A Burnaby widow who left her estranged developmentally disabled daughter $15,000 out of a $1.8-million estate failed to make adequate provisions for her in her will, a B.C. Supreme Court judge has ruled.
Jean Geluch signed two wills in January 2016 – one just four days before her death at age 89 from cancer on Jan. 24 of that year, according to court documents.
The first will left $350,000 to various charities, including the SPCA and BC Wildlife Federation, and nearly $1.45 million to other individuals.
But to her only child, Sharon Geluch, a woman in her 70s with whom she had had very little contact after placing her in state care at age four, the elder Geluch left just $15,000.
The second will, signed eight days later – after Jean Geluch had checked into the hospital for the last time – again left $15,000 to her daughter; $105,000 to her brother, Ted Josefowich;and about $260,000 to her niece, Carol Wells, who had looked after her during her final illness.
On that same day, Jan. 20, Jean Geluch also signed a document transferring her primary asset – her Burnaby home worth more than $1.4 million – to Wells on trust terms that were unclear even to Jean Geluch’s lawyer, Peter Hansen, according to court documents.
The Public Guardian and Trustee, a provincial appointee whose job is to protect the legal and financial interests of children and of adults who need help with decision making, stepped in to contest both wills as well as the transfer of the Burnaby property.
On Sharon Geluch’s behalf, the PGT argued the wills were invalid because Jean Geluch lacked the capacity to make them, she had been under undue influence from her brother and niece and she lacked the required knowledge for the wills to reflect her wishes.
The PGT also applied to the court to have Jean Geluch’s last will changed because it failed to make “adequate, just and equitable provision” for her daughter.
After citing a number of “suspicious circumstances” surrounding both wills, B.C. Supreme Court Justice Amy Francis ruled Jean Geluch did not have “knowledge and approval” – the necessary understanding of the content of the wills or of the transfer of her home when she signed the documents.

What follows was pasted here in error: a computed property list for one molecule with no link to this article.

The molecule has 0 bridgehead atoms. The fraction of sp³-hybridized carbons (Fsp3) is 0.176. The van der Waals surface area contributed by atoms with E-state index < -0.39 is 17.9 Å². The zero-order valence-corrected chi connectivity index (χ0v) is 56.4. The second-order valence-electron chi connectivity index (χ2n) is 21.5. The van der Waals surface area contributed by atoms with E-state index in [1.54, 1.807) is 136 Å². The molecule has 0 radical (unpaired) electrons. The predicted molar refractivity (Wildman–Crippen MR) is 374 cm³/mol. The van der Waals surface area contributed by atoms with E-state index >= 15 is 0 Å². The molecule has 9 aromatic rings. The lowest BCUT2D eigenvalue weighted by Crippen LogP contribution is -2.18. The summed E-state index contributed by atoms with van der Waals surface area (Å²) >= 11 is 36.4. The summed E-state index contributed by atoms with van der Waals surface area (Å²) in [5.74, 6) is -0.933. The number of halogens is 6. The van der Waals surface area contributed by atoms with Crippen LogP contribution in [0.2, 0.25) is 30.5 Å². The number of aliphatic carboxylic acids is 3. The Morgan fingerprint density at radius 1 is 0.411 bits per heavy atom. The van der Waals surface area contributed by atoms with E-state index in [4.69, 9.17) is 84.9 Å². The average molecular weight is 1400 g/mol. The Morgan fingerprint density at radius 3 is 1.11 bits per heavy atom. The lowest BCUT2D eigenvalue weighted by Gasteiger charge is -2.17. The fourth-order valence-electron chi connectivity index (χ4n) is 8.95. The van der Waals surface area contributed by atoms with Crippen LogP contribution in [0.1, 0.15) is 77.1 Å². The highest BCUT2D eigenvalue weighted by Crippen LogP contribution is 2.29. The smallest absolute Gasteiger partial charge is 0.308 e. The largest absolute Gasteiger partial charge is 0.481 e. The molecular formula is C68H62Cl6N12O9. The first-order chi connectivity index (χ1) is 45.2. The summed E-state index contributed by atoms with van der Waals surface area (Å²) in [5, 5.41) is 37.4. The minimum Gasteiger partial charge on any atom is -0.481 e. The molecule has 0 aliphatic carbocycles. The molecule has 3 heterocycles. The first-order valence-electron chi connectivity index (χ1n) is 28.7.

In a Dec. 19 decision, she also ruled Jean Geluch’s wills had failed to make adequate provisions for her daughter, who currently lives in a private home with a home-share worker who helps her with all the activities of daily living, including banking, household management, medication management and transportation.
Jean Geluch’s lawyer testified that his client had been concerned a larger gift to her daughter would lead to Sharon Geluch’s caregivers exploiting her by using the funds to take her on trips.
An email from Carol Wells to Peter Hansen expressed the same idea.
“Apparently, Sharon has been travelling to some rather exotic locations such as Florida and Mexico and would like to travel to Europe if the exchange rate becomes favourable,” stated the email. “Jean believes someone has been encouraging Sharon to participate in these ‘outings’ because Sharon wouldn’t really know the difference between Florida and Stanley Park.”
But Christina Peters, an occupational therapist, testified Sharon Geluch – whose sole income is Old Age Security – had been scrimping on her basic expenses to save for a trip to Disneyland.
“To the extent that the reason for the very small bequest to Sharon under the Jan. 12 will was to ensure that Sharon could not engage in travel, one of the things in life that brings Sharon great joy, the bequest borders on being cruel,” wrote Francis in her ruling.
Peters also testified that there were a number of treatments and activities that would improve Sharon Geluch’s quality of life if she had the money to pay for them, according to Francis’s ruling.
In the end, Francis ruled the Jan. 20 will and property transfer were not valid.
She also ruled Jean Geluch’s daughter and not her niece was the rightful residual beneficiary in the Jan 12 will.
The ruling upped Sharon Geluch’s bequest from $15,000 to about $890,000.
“Sharon’s moral claim is strong,” Francis said in her ruling. “She can bear no responsibility for her mother’s choice not to have a relationship with her. Sharon’s financial circumstances are extremely modest. She does not have an independent means of support. Expert evidence was tendered at trial to suggest that Sharon would benefit from a number of treatments and activities.”
Francis said a will-maker’s “moral duty” to provide for adult children can be negated for valid and rational reasons but that Jean Geluch’s reasons had been “neither valid nor rational nor justifiable in the circumstances.”